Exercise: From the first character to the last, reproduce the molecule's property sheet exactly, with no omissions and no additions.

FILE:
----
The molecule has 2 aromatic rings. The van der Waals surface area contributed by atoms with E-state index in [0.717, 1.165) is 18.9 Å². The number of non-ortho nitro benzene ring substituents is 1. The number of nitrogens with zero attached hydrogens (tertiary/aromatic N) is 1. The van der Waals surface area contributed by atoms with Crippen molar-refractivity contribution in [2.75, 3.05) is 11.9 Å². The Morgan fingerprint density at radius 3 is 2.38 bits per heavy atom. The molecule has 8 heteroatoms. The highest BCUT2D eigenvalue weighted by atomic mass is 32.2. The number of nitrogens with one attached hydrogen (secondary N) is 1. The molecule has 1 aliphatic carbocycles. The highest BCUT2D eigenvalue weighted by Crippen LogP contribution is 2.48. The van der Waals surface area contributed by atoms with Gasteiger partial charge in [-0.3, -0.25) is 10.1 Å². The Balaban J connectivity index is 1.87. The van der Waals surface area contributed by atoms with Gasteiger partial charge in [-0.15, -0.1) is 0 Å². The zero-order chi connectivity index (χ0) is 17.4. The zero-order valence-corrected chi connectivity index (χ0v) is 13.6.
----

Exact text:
The molecule has 2 aromatic rings. The van der Waals surface area contributed by atoms with E-state index in [0.717, 1.165) is 18.9 Å². The number of non-ortho nitro benzene ring substituents is 1. The number of nitrogens with zero attached hydrogens (tertiary/aromatic N) is 1. The van der Waals surface area contributed by atoms with Crippen molar-refractivity contribution in [2.75, 3.05) is 11.9 Å². The Morgan fingerprint density at radius 3 is 2.38 bits per heavy atom. The molecule has 8 heteroatoms. The highest BCUT2D eigenvalue weighted by atomic mass is 32.2. The number of nitrogens with one attached hydrogen (secondary N) is 1. The molecule has 1 aliphatic carbocycles. The highest BCUT2D eigenvalue weighted by Crippen LogP contribution is 2.48. The van der Waals surface area contributed by atoms with Gasteiger partial charge in [-0.3, -0.25) is 10.1 Å². The Balaban J connectivity index is 1.87. The van der Waals surface area contributed by atoms with Gasteiger partial charge in [-0.15, -0.1) is 0 Å². The zero-order chi connectivity index (χ0) is 17.4. The zero-order valence-corrected chi connectivity index (χ0v) is 13.6.